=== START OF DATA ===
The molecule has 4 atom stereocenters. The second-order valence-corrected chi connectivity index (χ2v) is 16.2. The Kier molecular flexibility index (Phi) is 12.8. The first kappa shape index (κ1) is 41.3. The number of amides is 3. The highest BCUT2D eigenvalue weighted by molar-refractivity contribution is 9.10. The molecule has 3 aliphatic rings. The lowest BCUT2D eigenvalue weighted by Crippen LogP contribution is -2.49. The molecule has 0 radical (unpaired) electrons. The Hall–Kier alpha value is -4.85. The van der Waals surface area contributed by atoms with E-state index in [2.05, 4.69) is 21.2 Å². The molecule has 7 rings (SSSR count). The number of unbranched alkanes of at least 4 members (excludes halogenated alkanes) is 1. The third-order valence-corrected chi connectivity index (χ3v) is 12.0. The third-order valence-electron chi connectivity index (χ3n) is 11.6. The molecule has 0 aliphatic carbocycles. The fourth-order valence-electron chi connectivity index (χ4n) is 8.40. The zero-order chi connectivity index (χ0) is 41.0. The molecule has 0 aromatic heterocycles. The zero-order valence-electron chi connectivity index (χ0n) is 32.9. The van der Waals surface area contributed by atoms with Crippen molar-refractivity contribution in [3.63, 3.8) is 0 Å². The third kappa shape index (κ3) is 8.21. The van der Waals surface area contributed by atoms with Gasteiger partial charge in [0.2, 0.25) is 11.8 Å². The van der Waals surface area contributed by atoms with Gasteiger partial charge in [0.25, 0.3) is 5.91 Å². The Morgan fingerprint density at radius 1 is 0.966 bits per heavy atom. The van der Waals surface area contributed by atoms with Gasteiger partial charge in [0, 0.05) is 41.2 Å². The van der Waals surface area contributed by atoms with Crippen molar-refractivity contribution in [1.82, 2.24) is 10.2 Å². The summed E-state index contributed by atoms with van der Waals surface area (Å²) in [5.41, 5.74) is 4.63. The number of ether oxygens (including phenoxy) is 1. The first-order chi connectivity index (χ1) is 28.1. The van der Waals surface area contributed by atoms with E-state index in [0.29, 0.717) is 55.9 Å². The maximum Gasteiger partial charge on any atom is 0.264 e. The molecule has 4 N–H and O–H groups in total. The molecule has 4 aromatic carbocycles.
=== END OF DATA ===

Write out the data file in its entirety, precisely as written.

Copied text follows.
The molecule has 4 atom stereocenters. The second-order valence-corrected chi connectivity index (χ2v) is 16.2. The Kier molecular flexibility index (Phi) is 12.8. The first kappa shape index (κ1) is 41.3. The number of amides is 3. The highest BCUT2D eigenvalue weighted by molar-refractivity contribution is 9.10. The molecule has 3 aliphatic rings. The lowest BCUT2D eigenvalue weighted by Crippen LogP contribution is -2.49. The molecule has 0 radical (unpaired) electrons. The Hall–Kier alpha value is -4.85. The van der Waals surface area contributed by atoms with E-state index in [2.05, 4.69) is 21.2 Å². The molecule has 7 rings (SSSR count). The number of unbranched alkanes of at least 4 members (excludes halogenated alkanes) is 1. The third-order valence-corrected chi connectivity index (χ3v) is 12.0. The third-order valence-electron chi connectivity index (χ3n) is 11.6. The molecule has 0 aliphatic carbocycles. The fourth-order valence-electron chi connectivity index (χ4n) is 8.40. The zero-order chi connectivity index (χ0) is 41.0. The molecule has 0 aromatic heterocycles. The zero-order valence-electron chi connectivity index (χ0n) is 32.9. The van der Waals surface area contributed by atoms with Crippen molar-refractivity contribution in [3.63, 3.8) is 0 Å². The third kappa shape index (κ3) is 8.21. The van der Waals surface area contributed by atoms with Gasteiger partial charge in [0.2, 0.25) is 11.8 Å². The van der Waals surface area contributed by atoms with Gasteiger partial charge in [0.25, 0.3) is 5.91 Å². The Morgan fingerprint density at radius 1 is 0.966 bits per heavy atom. The van der Waals surface area contributed by atoms with Gasteiger partial charge in [0, 0.05) is 41.2 Å². The van der Waals surface area contributed by atoms with Crippen molar-refractivity contribution in [1.82, 2.24) is 10.2 Å². The summed E-state index contributed by atoms with van der Waals surface area (Å²) in [5.41, 5.74) is 4.63. The number of ether oxygens (including phenoxy) is 1. The first-order chi connectivity index (χ1) is 28.1. The van der Waals surface area contributed by atoms with E-state index in [0.29, 0.717) is 55.9 Å². The maximum Gasteiger partial charge on any atom is 0.264 e. The molecule has 4 N–H and O–H groups in total. The molecule has 4 aromatic carbocycles.